PEERING THROUGH SHALLOW, crystalline waters, Peter Piermarini is astonished at the number of stingrays he sees blanketing the bottom. Occasionally, one darts, kicking up swirling powder, its long, spiny tail trailing behind. What's unusual is that Piermarini isn't snorkeling in the Caribbean or some other land of blue water and multicolored fish. He's even dozens of miles from North America's salty coastal shores. A short distance downstream, the gurgling spring empties into the murky, tannic waters of Lake George on the St. Johns River in northern Florida. It is here that these stingrays-the only ones in North America able to live their entire lives in fresh water- glide out of sight. Sometimes even the locals don't know the creatures live there.
"It's amazing the number of people who see me out doing research that are shocked to learn there are more than alligators to watch out for in the river," says Piermarini, a zoology graduate student at the University of Florida. Indeed, the creature's signature means of defense can leave a "nasty puncture wound that looks awful and bleeds terribly," says Franklin Snelson, a University of Central Florida biology professor who has studied the freshwater rays and inevitably been stung himself.
The Atlantic stingray, a species more conventionally found in coastal waters from the Chesapeake Bay to Central America, was first recorded- as "the dreaded stingaree"-in Florida's pristine springs by naturalist William Bartram in the late 1700s. But it's really not surprising that so many people still don't know about this remarkably adapted bat- winged fish. Although common in every ocean, rays-all 400 or so known species-have attracted scant attention even from scientists. Their notorious shark cousins have stolen much of the limelight. But recent studies revealing the species' unusual physiological adaptations to extreme variations in salinity have prompted researchers to take a longer look at these winged phantoms of the deep.
Rays belong to the group of fish known as elasmobranchs because their skeletons are made of cartilage, not bone. Evolving from their shark forebears some 200 million years ago, rays have radically flattened, disc-shaped bodies and extremely wide pectoral fins that form broad "wings" used for propulsion. The largest rays-the manta rays, found in tropical areas throughout the world-boast wingspans of more than 22 feet and weigh a ton. Shaped like Stealth aircraft, the animals soar through the ocean with tremendous speed, grace and dexterity. Most, but not all, rays defend themselves with a sharp, toxin-laced spine near the base of the tail. Some species can also deter predators and stun prey by generating powerful electric shocks.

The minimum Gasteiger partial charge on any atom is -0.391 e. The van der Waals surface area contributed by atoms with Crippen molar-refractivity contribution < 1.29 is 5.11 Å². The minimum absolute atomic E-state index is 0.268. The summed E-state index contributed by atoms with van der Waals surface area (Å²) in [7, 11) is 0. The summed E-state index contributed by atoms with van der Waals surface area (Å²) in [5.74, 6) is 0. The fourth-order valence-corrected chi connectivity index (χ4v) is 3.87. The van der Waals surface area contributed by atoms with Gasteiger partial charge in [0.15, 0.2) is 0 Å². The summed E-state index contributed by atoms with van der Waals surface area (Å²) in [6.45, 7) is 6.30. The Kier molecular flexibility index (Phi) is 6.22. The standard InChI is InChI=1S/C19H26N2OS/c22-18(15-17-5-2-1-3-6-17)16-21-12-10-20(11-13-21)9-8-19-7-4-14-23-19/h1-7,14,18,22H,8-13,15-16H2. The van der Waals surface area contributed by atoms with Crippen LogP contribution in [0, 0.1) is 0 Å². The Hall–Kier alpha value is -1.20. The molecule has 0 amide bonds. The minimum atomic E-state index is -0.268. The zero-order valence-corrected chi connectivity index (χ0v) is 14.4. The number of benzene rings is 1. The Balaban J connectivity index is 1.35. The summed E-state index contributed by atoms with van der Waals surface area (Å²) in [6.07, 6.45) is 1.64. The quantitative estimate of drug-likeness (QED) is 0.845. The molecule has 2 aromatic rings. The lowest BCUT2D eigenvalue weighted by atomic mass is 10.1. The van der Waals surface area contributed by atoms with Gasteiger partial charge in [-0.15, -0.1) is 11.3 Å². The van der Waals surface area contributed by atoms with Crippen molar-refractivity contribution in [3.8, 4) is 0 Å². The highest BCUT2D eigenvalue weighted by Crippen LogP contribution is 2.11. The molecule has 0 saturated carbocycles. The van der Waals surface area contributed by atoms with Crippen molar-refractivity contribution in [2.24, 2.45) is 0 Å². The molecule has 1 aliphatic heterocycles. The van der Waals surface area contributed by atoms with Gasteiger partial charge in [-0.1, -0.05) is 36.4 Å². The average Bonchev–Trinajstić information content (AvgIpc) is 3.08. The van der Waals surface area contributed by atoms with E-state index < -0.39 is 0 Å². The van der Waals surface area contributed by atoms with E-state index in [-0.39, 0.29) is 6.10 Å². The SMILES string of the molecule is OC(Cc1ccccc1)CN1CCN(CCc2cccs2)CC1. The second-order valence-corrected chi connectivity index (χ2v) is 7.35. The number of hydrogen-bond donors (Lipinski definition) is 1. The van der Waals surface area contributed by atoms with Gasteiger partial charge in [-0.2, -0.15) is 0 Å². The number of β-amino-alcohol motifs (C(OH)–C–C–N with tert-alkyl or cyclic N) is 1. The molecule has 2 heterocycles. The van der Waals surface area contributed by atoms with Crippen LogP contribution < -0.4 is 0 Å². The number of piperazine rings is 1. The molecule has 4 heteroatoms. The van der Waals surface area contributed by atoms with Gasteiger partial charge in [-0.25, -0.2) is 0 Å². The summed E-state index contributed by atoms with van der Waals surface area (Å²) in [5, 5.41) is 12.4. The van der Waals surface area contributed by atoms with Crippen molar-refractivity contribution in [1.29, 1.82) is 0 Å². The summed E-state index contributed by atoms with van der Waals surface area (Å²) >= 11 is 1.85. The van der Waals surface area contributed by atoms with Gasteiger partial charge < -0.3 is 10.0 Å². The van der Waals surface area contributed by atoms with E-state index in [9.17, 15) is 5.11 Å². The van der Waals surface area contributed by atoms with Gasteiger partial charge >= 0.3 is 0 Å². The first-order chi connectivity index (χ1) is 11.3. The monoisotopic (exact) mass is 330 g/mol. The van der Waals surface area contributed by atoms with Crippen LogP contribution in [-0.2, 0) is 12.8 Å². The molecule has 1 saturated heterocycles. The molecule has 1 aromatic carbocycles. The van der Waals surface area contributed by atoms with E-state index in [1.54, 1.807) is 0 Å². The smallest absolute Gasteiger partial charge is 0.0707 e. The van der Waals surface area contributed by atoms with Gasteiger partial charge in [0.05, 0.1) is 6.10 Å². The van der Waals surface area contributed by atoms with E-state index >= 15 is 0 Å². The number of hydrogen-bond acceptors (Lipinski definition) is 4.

Resembling rays in body is another group of elasmobranchs called skates. However, skates can't sting, and the two groups reproduce differently. While rays give birth to live young, which as embryos have been nourished by a "milk" produced in the uterus, skates produce eggs encased in small, black leathery pouches that, when found washed ashore, are known as "mermaids' purses."
About 50 ray species throughout the world regularly venture into fresh water. More than two dozen species are capable of surviving their life cycles in fresh water. At the extreme, several ray species in the Amazon River Basin have become so rigidly adapted to river life that they cannot survive salt water. Other rays, including the Atlantic stingrays of the St. Johns River-with their modest two-foot wingspans- demonstrate a remarkable tolerance for variations in salinity.
Some four dozen species of rays and skates are found in North America's coastal and offshore waters, but only the Atlantic stingrays of the St. Johns River live year-round in fresh water. Scientists believe that these rays travel infrequently, if ever, between river and ocean. Nonetheless, individuals taken from the river and placed in salt water- or vice versa-can quickly adapt and survive. …